Mitch Korn: “I used to talk about flexibility. Now I talk about contort-ability. You see I think a lot of the lower body flexibility, the need for it in standard situations has somewhat disappeared because of the pads. And they wear them loose and they rotate on their leg, and I don’t think they need the kind of flexibility they used to need in ordinary situations. But in special situations the ability to contort is still valuable, and there is no piece of equipment that can make a guy be flexible enough to contort in scramble situations.

Among the biggest changes in NHL goaltending, says Nashville coach Mitch Korn, is the size of today’s puck stoppers, with the Predators almost 13-foot tandem of Pekka Rinne and Anders Lindback a great example.

“Now let’s look at this question for what it is. What’s changed? The first, most important thing is it’s still skill. It’s always been skill. Skill is the single most important thing. The second most important thing is the understanding that it is a game of square footage. And because of traffic and redirects and the speed of the game and the precision of the shots, size has become a factor. Square footage. Now you need to find, and we are finding, guys that are big and skilled. Traditionally the smaller guys were a little more skilled than the bigger guys, and the bigger guys were a little slower, a little more cumbersome than the smaller guys. But that’s not true anymore. So what are we looking for now? We’re looking for the most-skilled, biggest guy we can find.”

“We’re looking for the most-skilled, biggest guy we can find”

That quote says it all really.

Even as a goaltender, I wasn’t sad to see the back of the days when certain goaltenders just made themselves as big as possible by using over sized gear and just setting out to block shots rather than save them. I think we can all agree that was kind of tedious.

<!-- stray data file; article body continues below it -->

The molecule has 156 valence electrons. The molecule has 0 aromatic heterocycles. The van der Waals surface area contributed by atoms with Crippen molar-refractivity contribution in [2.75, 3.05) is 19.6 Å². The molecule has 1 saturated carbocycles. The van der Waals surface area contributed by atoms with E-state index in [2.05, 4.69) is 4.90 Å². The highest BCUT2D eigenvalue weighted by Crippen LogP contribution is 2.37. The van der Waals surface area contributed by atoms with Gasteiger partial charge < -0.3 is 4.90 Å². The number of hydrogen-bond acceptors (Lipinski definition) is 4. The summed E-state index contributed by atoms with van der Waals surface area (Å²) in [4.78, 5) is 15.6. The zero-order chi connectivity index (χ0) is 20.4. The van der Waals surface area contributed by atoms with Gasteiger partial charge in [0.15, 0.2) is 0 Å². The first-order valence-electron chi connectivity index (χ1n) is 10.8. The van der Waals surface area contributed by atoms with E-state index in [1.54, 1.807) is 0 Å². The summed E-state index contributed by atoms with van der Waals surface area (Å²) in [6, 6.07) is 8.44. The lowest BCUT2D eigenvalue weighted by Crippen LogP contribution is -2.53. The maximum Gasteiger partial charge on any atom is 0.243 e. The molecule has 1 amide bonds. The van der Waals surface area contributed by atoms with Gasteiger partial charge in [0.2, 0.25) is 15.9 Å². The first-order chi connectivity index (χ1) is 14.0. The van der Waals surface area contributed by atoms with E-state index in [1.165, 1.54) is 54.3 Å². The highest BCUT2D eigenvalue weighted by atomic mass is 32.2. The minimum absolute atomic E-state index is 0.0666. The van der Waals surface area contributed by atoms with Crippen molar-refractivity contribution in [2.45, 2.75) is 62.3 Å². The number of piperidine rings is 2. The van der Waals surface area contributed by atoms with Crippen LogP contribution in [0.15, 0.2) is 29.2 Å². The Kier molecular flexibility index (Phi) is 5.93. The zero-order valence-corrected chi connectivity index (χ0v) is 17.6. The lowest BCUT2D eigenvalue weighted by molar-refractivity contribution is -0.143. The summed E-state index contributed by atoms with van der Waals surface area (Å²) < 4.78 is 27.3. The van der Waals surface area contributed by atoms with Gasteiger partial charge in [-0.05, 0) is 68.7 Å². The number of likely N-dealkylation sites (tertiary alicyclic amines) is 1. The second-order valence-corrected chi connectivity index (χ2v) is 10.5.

But with sizing limits in place, it feels as if goaltenders have now just been made scape goats – whilst player equipment evolves (composite sticks and so forth) the goalie market takes frequent proverbial shots when it’s own kit moves forward – all in the name of increased scoring.

The difficulty is, as long as goaltenders get bigger physically and teams set out to play the tightest defence possible then there will always be ‘limited’ scoring.

The NHL cannot simply remove the trap, limit the height of their goaltenders or undo three decades of technical evolution in the profession – but to pretend goaltending equipment is somehow the root of all evil is false.

Jacques Lemaire has far more to answer for than Marty Brodeur, Patrick Roy or Jonathan Quick do.


About Rob

Software engineer by day, Elite League Media man by night, Rob also blogs about cricket for One Stump Short, hockey for In Goal Magazine and video games for Outpost Delta as well as hosting the One Stump Short Podcast.

Posted on September 18, 2013, in Hockey, NHL and tagged , , , , . Bookmark the permalink. 1 Comment.

  1. Hey! Great job on the blog! Enjoy all your articles! Just wanted to let you know, I nominated your blog for the “Liebster award”! Here’s the link:
    Have a great day! Keep up the great work!